Now it’s true that this publication is a bit quirky even by Japanese pop culture standards but my point is I doubt that such a publication would a) likely make it to the shelves in the UK or America or b) become popular enough with the public to have large displays in chain book stores. The concept is certainly still quirky to a Japanese audience, but the juxtaposition of two iconic religious figures from different traditions is really nothing out of the ordinary.
Which leads me to the final example I’d like to offer in support of my point: the Toyokawa Inari Shrine/Temple in Tokyo. This is another site I visited in Tokyo but what distinguishes it from most other Shinto shrines and Buddhist temples in Japan is that it is both a Shrine and a Temple located on the same grounds. This set up used to be very common across Japan however during the ‘modernisation’ of Japan in the Meiji period there was a policy of enforced separation between Buddhism and Shinto. This was largely due to the government’s promotion of a new nationalist ideology which included Shinto being presented as the single official religion of the state.
Many shrines and temples resisted this enforced separation but the policy inevitably had effects and it is now quite rare to find combined temples and shrines today especially in cities like Tokyo where the main efforts of the government were concentrated.
The Myogonji Temple in Tokyo is an exception to this rule and it certainly offers a potent visual symbol of just how far the religious systems of Japan can become intertwined. The temple is Buddhist and yet the imagery that suffices the site is of the Shinto deity Inari and indeed Inari is recognised to be the main focus of worship at the temple. There is also a Shinto shrine located on the temple premises identified clearly by the distinctive red Torii gate that marks its entrance.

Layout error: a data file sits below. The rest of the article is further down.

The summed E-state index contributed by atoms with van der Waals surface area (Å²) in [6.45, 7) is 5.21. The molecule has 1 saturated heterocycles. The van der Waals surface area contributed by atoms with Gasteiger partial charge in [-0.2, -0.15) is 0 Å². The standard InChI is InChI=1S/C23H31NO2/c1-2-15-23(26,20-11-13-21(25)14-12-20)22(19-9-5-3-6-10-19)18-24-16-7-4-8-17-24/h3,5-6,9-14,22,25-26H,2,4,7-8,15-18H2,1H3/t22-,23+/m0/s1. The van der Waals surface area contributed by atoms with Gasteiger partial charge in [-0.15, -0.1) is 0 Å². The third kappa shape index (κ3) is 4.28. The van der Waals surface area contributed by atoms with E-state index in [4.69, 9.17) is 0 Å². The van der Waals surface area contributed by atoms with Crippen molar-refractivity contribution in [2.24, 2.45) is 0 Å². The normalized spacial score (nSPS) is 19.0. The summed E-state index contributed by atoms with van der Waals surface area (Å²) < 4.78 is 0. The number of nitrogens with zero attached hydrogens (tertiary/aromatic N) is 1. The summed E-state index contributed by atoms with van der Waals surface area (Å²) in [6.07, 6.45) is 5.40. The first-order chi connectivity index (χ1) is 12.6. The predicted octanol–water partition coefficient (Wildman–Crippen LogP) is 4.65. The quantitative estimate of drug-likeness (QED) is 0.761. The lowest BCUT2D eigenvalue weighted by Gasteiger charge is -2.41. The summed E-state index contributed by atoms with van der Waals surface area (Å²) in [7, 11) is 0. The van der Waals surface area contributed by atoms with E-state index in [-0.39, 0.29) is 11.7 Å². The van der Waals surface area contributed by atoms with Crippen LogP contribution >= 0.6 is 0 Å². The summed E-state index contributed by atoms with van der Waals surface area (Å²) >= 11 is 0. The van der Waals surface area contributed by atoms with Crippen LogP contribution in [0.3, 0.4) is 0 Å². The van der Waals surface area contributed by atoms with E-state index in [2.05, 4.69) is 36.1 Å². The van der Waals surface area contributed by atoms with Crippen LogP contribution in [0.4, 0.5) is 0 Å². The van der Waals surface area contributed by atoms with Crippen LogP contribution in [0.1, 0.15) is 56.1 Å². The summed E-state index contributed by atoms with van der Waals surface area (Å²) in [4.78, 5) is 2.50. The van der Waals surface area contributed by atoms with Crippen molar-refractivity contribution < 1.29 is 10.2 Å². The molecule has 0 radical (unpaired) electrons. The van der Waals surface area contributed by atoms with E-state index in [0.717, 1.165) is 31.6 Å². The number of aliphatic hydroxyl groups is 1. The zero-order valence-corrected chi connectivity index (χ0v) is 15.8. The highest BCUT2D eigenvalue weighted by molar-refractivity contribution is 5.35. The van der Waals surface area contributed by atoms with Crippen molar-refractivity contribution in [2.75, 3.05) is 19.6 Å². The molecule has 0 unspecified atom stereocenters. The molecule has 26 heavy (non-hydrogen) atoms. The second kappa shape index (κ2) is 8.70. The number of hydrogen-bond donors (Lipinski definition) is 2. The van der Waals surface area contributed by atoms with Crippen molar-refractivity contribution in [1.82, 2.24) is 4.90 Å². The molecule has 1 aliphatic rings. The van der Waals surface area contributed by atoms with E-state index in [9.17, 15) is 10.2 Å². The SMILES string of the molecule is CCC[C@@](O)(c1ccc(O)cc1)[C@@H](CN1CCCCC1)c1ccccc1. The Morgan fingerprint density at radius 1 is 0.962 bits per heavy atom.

Inari is portrayed in a variety of different forms but popular examples include a young female goddess, an old man carrying rice and a fox. Foxes are also recognised as servants of Inari and as such fox statues are a staple of Inari shrines and Myogonji is no exception, as you can see below.
Inari is one of the foremost Shinto deities (known as kami) to the extent that over a third of the Shinto shrines in Japan are dedicated to him/her so the immediate question this raises is how this Buddhist temple manages to justify its preoccupation. The answer is that 1) as described above shrines being on temple grounds used to be the common setup and 2) Inari was identified as being a female Buddhist deity (Dakini Shinten) who rode on a fox. This second explanation for the apparent incongruity also happens to be set out quite clearly by the temple itself in a notice located at the entrance to the temple grounds.
This temple, the Jesus and Buddha manga and Hidden Christians are just examples of the undeniable atmosphere of syncreticism that infuses religion in Japan. However, it would be wrong to assume that this means that religious authorities and/or governments and individuals have never advocated religious exclusivity in Japan. The Meiji decree officially separating Buddhism and Shinto is one example but there are many others and there have been several periods in Japan’s history when religious groups have been persecuted or faced an outright ban as with Christianity in the seventeenth century.
It’s worth baring this in mind before thinking that Japan is a land of pure religious tolerance but regardless of the more complex picture the glaring fact remains that when it comes to religion, in Japan, the more notable feature is the inclusivity as opposed to the exclusivity we typically encounter in Western societies.